A question we always run into in energy tech is when a technology is worth investing in. How does one know whether a certain technology will persist or desist? What signals form the “green light” to say that a certain technology is for sure sticking around long enough for a good investment to be made? It’s a million, billion, and even in some cases, trillion dollar question (depending on how large of a capital investment is at stake). And it’s especially hard to answer in the world of energy tech.
The challenge with this space is answering the larger questions around adoption rate and predicting the “tipping point.” Malcolm Gladwell famously wrote a book about this entire phenomenon, illustrating the many parallels that dissemination of ideas and beliefs and behaviors have to each other. The moment a trend turns into an epidemic is a tipping point, and just like in literally viral epidemic, the adoption is driven by “superspreaders,” which are a minority of the population. Gladwell lays out the 80/20 rule, which is that 20% of the participants do 80% of the “work.” He defines the 20% to be separated into three different categories:
The Connectors – those that have wide social networks and link up disparate parts of population
The Mavens – those that are collectors and spreaders of knowledge
The Salesmen – those that are good at persuading others to change their behavior or adopt a new idea/belief
Gladwell isn’t the only one that has identified the role of “movers” in tech adoption. Scientists at the Rensselaer Polytechnic Institute found in 2011 that the tipping point threshold for when a sticky belief turns into majority opinion hovers at around 10%. In other words, the burden of accelerating adoption falls disproportionately onto the first 10% committed opinion holders of a population. It may take some time – possibly even forever – for that first 10% to accumulate. After that 10%, researchers found that the exponential switch flips and there is clear line of sight to majority adoption.
We have seen this happen in energy technology. Its tough to quantify the number of “committed opinion holders” around electrification of vehicles and how that’s progressed over time – perhaps that’s somewhat proxied in the multitude of consumer surveys that have shown a dramatic increase in the proportion of consumers intending to buy an EV in the future, a number that has shot up from ~17% to ~45% in 5 years for the US. But some minority threshold did get crossed and the power of population consensus amongst investors around the future being electrification has enabled a dramatic increase in investment into the EV ecosystem (28 SPACs…!).
When will that threshold be crossed for ecosystems less developed like hydrogen? Or carbon capture? Figuring out when the tipping point will occur can make a big difference in whether we will see the same acceleration happen in these spaces. Most reports look to 2030 for green hydrogen to make a significant dent in global hydrogen production. But a lot of that acceleration depends on costs falling at rates in-line with the drops we’ve seen in solar and wind. If there is a tipping point earlier – as we have seen can very well happen with the increasingly steep s-curves observed in the general technology space – it’s possible that something like hydrogen that is still considered speculative by many investors may be here faster than we think.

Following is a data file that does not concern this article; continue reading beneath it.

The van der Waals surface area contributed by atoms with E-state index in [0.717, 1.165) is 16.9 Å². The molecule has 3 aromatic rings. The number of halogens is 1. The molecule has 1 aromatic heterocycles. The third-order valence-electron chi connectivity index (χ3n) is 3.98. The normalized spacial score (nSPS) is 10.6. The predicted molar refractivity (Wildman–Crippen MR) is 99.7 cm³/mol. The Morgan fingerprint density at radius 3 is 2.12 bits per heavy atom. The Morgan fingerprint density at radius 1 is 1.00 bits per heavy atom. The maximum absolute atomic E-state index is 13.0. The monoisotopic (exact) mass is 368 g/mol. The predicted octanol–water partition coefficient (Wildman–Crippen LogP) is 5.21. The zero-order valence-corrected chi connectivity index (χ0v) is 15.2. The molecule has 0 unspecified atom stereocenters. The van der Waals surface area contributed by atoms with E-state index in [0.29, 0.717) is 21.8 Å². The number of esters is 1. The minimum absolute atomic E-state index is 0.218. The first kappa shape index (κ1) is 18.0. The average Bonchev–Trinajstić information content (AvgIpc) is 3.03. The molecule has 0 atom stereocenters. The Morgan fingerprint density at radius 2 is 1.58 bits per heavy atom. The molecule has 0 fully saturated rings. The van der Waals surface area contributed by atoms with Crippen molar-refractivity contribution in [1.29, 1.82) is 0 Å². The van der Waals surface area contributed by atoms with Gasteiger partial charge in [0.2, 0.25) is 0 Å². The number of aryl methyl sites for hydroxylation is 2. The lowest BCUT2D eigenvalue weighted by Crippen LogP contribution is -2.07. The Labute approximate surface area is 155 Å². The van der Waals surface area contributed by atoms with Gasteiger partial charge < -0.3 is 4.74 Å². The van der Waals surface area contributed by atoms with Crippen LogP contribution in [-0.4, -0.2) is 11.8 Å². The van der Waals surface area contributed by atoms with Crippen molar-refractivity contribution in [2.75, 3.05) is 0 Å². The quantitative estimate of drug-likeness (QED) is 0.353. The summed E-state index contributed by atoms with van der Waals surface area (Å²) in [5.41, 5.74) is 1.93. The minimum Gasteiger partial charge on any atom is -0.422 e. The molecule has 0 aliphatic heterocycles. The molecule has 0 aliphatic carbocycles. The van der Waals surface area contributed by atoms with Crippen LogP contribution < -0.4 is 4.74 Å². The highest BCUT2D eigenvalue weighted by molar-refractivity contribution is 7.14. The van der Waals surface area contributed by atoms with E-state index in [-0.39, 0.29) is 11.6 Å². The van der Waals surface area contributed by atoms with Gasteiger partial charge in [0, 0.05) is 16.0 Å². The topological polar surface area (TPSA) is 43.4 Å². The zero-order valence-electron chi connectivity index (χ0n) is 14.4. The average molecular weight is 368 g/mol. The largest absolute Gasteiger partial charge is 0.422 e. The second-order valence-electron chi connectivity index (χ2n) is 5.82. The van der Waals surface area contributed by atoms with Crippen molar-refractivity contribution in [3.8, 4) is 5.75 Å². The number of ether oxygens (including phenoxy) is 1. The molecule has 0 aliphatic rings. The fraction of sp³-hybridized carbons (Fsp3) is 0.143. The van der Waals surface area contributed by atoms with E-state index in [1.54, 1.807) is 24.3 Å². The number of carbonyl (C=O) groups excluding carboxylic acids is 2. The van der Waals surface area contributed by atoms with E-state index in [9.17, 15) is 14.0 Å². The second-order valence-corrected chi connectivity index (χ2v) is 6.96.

One of the most interesting aspects of the energy and industrial tech ecosystems is that they’re dominated by large, established companies –companies like the integrateds, large utilities, service companies, independent E&Ps, industrial gas players, etc This is both a blessing and a curse. It’s a curse because technology that is not validated at one of these constituencies often faces a much higher hurdle to be adopted by general industry…and we’ve talked at length about how lack of change culture and siloed roles often prematurely stilt tech uptake in some of these organizations. But at the same time, it’s a blessing because just a few “committed” corporates that can create a culture where the whole company is buying into the strategy can move a technology much closer to tipping point than if the same were to occur in other industries. For better or for worse, we are an in an industry where the large energy companies have the power to be “movers” in the new energy space.
With something like hydrogen technology, which already has a good growing set of committed stakeholders on the demand side and, to a certain extent, on the supply side too, perhaps all it takes is just a couple more of these large players to move themselves into the “committed opinion holders” camp before a tipping point occurs. For the rest of us, making sure that the decision makers at these companies realize how much is at stake in their hands is crucial.